Observation is not causation

This study does not prove that eating fish causes skin cancer. This is because it is a “cohort study,” which means that people are observed over time to see if they have developed skin cancer.

There was no intervention to feed them specific amounts of fish, which was not practical for 15 years anyway. The researchers measured a range of behaviors at the start of the study (or “baseline”), such as dietary intake and levels of physical activity. But these things can change over time.

So the results are based on observation and not on cause and effect. This does not mean that monitoring results should be ignored.

Fish, especially fatty fish like tuna, can contain contaminants such as mercury and PCBs. This could contribute to findings that eating more fish is associated with a higher rate of both malignant melanoma and melanoma in situ (melanoma).

PCBs are easily absorbed into the body, accumulate in fat stores and remain there for years.

Pollutant levels in Australian fish are closely monitored.
Unsplash / Tim Davies, CC BY


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The association of fish has been studied by

The role of contaminants that may be present in some fish needs further consideration. A 2017 study of more than 20,000 Swedish women evaluated exposure to PCBs – likely from fatty fish – and incidences of skin cancer.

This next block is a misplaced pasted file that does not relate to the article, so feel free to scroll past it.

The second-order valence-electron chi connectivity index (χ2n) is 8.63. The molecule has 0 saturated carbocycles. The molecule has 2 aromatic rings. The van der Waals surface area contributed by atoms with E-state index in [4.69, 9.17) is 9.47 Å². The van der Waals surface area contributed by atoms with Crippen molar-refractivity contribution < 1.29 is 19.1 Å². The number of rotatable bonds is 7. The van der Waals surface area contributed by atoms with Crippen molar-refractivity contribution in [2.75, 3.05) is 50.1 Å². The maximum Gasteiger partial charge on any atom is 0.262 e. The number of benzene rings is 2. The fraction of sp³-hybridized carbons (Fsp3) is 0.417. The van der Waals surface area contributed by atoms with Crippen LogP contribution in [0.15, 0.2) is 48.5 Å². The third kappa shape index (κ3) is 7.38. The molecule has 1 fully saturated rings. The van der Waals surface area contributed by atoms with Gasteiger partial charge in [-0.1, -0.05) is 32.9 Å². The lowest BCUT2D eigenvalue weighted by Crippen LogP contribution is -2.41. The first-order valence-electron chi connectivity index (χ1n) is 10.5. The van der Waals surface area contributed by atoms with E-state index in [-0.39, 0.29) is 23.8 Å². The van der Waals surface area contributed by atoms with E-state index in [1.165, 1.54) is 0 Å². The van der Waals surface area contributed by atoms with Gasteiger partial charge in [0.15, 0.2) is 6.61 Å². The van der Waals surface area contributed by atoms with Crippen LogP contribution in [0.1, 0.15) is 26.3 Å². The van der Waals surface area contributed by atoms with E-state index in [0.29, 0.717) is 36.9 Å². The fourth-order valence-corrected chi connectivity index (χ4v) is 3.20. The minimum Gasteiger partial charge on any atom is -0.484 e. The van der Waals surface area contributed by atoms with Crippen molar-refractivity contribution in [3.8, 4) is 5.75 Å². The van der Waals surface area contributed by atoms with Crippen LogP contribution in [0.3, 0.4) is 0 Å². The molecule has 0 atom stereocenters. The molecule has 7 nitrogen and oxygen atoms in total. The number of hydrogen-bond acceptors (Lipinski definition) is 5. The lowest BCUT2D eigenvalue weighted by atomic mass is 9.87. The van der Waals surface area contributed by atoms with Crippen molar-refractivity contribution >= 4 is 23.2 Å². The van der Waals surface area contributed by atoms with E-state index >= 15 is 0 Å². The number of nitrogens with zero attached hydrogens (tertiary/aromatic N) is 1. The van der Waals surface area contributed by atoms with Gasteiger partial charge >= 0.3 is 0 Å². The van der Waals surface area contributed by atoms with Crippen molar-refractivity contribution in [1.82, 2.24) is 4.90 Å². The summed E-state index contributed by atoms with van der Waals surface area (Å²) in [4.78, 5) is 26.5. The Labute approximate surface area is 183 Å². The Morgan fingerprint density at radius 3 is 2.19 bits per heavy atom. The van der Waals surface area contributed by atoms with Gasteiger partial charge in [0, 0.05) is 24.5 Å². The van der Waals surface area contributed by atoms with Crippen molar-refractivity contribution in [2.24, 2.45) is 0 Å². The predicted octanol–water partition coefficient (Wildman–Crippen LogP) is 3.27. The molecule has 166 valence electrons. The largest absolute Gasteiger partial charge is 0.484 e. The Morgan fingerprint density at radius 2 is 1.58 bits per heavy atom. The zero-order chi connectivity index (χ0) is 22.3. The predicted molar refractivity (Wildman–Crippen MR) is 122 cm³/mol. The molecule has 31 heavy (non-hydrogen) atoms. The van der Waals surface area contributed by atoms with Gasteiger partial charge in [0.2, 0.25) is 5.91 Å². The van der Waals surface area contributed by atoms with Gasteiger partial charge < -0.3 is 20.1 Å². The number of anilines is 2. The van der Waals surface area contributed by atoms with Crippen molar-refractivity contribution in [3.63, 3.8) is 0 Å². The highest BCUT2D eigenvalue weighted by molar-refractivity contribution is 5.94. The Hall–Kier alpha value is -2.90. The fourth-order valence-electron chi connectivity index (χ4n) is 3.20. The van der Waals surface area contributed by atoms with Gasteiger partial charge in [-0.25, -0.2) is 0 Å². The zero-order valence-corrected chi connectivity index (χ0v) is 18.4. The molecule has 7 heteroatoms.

After four and a half years of follow-up, the researchers reported a four times higher risk of malignant melanoma in women exposed to higher PCBs through their diet than in lower women.

However, this study also reported the intake of omega-3 fats found in fish, and determined that among the women with the highest intake, there was an 80% lower risk of developing skin cancer, even after adjusting for PCB exposure levels. This could explain why a 2015 systematic review of case and cohort studies found that a higher intake of fish appeared to protect people from malignant melanoma in some, but not all, studies.

Regular monitoring of contaminants in fish sold here is carried out by Food Standards Australia New Zealand (FSANZ). It puts overall exposure levels to pollutants well below the levels allowed in Australia and Europe.

For many other health reasons, including a reduced risk of heart disease or death from all causes, we should continue to eat Australian fatty fish like salmon, tuna and sardines.

Eating fish regularly has many health benefits.
Unsplash/Chuttersnap, CC BY


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Don’t take fish off the menu

Further studies in other groups are needed to assess PCBs and exposure to other pollutants including dioxins, arsenic and mercury, while adjusting for individual factors such as sun exposure, skin type and sunburn history. Research such as this could help strengthen or refute the newly reported US findings.

Given the positive benefits of eating fish, including heart health and nutritional value, my advice to Australians is to eat fish caught in Australian or New Zealand waters – and heed the sun-safe advice to reduce your risk of skin cancer.